Any web developer will know how important a database and its relationship can be to their web application. With that being said i would like to introduce you to Active Record. Active Record is a Ruby library that allows your Ruby programs to transmit data and command to and from various data stores, which are usually relational databases. You can also say that Active Record allows Ruby to work with databases.
Brief History behind Active Record
Active Record is a design pattern originally published by Martin Fowler in his book Patterns of Enterprise Application Architecture. David Heinemeier Hansson (the creator of the Rails framework) took the concepts laid out by Mr. Fowler and implemented them as a Ruby library called Active Record.
Active record has been released with the Rails framework to the public and is also available as a part of the core bundle with its own Ruby Gem.
Active Record and the ORM Pattern
At the core of Active Record is object relational mapping or “ORM.” These relational databases can be represented well by object based code; if we look at an example of a dummy accounts table in a typical database it would look like this:
ID field (integer; auto-incremented; primary key)
Username field (text type field)
Password field (text type field)
If we look at the Active Record Account class (or model) it would look something like this:
Class Account ActiveRecord::Base
#some code here
If we look through our Rails code, we could possible create instances of different account objects like below:
# creates a new account object in memory and a new account record in our database
newacc = Account.new
newacc.Username = "Ahad"
newacc.Password = "pass*$#"
# creates an Account object in memory from data in Account table with ID of 1
# (equivalent to the ANSI SQL statement of "select * from accounts where ID = 1")
findacc = Account.find(1)
# deletes records from database that have username of "Ahad"
Account.delete("username = 'Ahad'")
Active Record Differs from other ORM Libraries
Active record out of the box makes a number of configuration assumptions, without requiring any outside configuration files or mapping details. The previous example takes advantage of Active Record Assumptions, so we are not required to to configure or set up any specific instructions. This is unlike many ORM libraries such as Java’s Hibernate.
MVC Concepts and Active Record
Active Record is most famous as being an important part of the Ruby on Rails framework, and is being copied by many other frameworks such as Code Igniter. What MVC does it that it breaks code into logical groupings and programs into logical functional groupings. With Rails, the model section is generally your Active Record classes and other data-descriptive or datacommunication code. The view section remains primarily for the user interface, which tends to be a heavy dose of HTML in most Rails applications.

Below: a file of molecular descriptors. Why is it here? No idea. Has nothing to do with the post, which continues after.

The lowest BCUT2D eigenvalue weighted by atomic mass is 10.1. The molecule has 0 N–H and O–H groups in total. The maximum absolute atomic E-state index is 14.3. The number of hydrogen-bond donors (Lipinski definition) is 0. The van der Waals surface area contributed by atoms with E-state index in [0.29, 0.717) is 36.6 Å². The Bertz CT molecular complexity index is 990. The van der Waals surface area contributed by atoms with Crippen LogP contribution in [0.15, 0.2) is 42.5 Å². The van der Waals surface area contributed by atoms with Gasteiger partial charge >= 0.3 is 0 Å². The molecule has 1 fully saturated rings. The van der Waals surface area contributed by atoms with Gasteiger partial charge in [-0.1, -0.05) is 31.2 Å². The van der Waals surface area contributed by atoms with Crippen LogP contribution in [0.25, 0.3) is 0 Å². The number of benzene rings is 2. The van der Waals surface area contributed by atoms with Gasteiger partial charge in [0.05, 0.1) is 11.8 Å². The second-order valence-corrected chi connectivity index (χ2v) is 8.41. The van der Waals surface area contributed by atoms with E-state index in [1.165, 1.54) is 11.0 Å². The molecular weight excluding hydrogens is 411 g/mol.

CRUD Database Transactions and Active Record
Ususally there are four tasks one can perform when working with databases, and as a group are referred ot as CRUD.
- (C): Creating
- (R): Retrieving
- (U): Updating
- (D): Deleting
newacc = Account.new(:username = "Ahad")
newacc.save # creates the new record in the account table
temp = Account.find(1)
# => selects the record associated with id of 1 from the account table
temp.username = 'Ahad' # => assigns a value to the username attribute of the object
temp.save # does the actual update statement applying the changes we just stated.
Account.destroy_all(1) # deletes the record in the account table with id of 1
There are many more options to that we can consider here, but the above is the most generic or the most common.
How the Active Record Library applies to Ruby code
What you have to remember is when working with Active Record is that its all Ruby code. Anything you do with Ruby objects (inheritance, overriding methods, etc etc) can also be done with Active Record objects. The whole idea is to represent database records and objects, but they really are two separate things; Ruby onjects and database records.
Active Record: The smart choice
There are many reasons why Active Record is the smart choice. One is its easy to install, simple to write and read, and also a full feature object based code. If you look below at the benefits of Acitve Record, there is no doubt that this library is worth learning about.
- Simplified configuration and default assumptions (Convention over Configuration).
- Associations among objects.
- Automated mapping b/w tables and classes and b/w columns and attributes.
- Data Validations.
- Inheritance hierarchies.
- Direct manipulation of data as well as schema objects.
- Database abstraction through adapters.
- Logging support.
- Migration support.
- Active Record integrated in other emerging frameworks like Merb.